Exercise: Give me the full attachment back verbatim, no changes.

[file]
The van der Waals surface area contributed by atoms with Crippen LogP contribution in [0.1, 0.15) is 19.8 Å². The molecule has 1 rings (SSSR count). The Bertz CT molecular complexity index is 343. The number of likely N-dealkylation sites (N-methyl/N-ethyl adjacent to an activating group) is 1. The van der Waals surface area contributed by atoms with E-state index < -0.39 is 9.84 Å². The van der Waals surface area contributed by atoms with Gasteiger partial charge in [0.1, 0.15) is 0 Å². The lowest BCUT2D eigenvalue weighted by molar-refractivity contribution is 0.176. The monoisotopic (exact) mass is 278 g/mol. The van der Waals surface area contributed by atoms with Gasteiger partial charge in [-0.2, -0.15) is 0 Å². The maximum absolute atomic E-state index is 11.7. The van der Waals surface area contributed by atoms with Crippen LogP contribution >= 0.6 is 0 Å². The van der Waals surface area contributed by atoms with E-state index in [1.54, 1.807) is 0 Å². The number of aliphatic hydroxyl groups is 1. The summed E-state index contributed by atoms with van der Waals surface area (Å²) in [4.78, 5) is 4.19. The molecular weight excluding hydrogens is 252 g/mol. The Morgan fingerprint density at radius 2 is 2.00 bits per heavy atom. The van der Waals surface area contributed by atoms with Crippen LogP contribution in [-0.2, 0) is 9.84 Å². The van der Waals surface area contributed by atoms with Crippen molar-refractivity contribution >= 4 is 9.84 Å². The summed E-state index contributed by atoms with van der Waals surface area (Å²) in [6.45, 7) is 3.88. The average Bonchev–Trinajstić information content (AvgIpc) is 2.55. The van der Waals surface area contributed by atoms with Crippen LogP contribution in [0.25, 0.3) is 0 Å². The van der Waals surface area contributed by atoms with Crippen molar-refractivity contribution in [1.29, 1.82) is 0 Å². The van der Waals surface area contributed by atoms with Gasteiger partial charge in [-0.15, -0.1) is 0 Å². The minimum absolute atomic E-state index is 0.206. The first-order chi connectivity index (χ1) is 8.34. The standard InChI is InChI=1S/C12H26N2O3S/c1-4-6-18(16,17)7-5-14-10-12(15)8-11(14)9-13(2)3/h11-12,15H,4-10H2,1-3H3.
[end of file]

The van der Waals surface area contributed by atoms with Crippen LogP contribution in [0.1, 0.15) is 19.8 Å². The molecule has 1 rings (SSSR count). The Bertz CT molecular complexity index is 343. The number of likely N-dealkylation sites (N-methyl/N-ethyl adjacent to an activating group) is 1. The van der Waals surface area contributed by atoms with E-state index < -0.39 is 9.84 Å². The van der Waals surface area contributed by atoms with Gasteiger partial charge in [0.1, 0.15) is 0 Å². The lowest BCUT2D eigenvalue weighted by molar-refractivity contribution is 0.176. The monoisotopic (exact) mass is 278 g/mol. The van der Waals surface area contributed by atoms with Gasteiger partial charge in [-0.2, -0.15) is 0 Å². The maximum absolute atomic E-state index is 11.7. The van der Waals surface area contributed by atoms with Crippen LogP contribution >= 0.6 is 0 Å². The van der Waals surface area contributed by atoms with E-state index in [1.54, 1.807) is 0 Å². The number of aliphatic hydroxyl groups is 1. The summed E-state index contributed by atoms with van der Waals surface area (Å²) in [4.78, 5) is 4.19. The molecular weight excluding hydrogens is 252 g/mol. The Morgan fingerprint density at radius 2 is 2.00 bits per heavy atom. The van der Waals surface area contributed by atoms with Crippen LogP contribution in [-0.2, 0) is 9.84 Å². The van der Waals surface area contributed by atoms with Crippen molar-refractivity contribution >= 4 is 9.84 Å². The summed E-state index contributed by atoms with van der Waals surface area (Å²) in [6.45, 7) is 3.88. The average Bonchev–Trinajstić information content (AvgIpc) is 2.55. The van der Waals surface area contributed by atoms with Crippen LogP contribution in [0.25, 0.3) is 0 Å². The van der Waals surface area contributed by atoms with Crippen molar-refractivity contribution in [1.29, 1.82) is 0 Å². The van der Waals surface area contributed by atoms with Gasteiger partial charge in [-0.15, -0.1) is 0 Å². The minimum absolute atomic E-state index is 0.206. The first-order chi connectivity index (χ1) is 8.34. The standard InChI is InChI=1S/C12H26N2O3S/c1-4-6-18(16,17)7-5-14-10-12(15)8-11(14)9-13(2)3/h11-12,15H,4-10H2,1-3H3.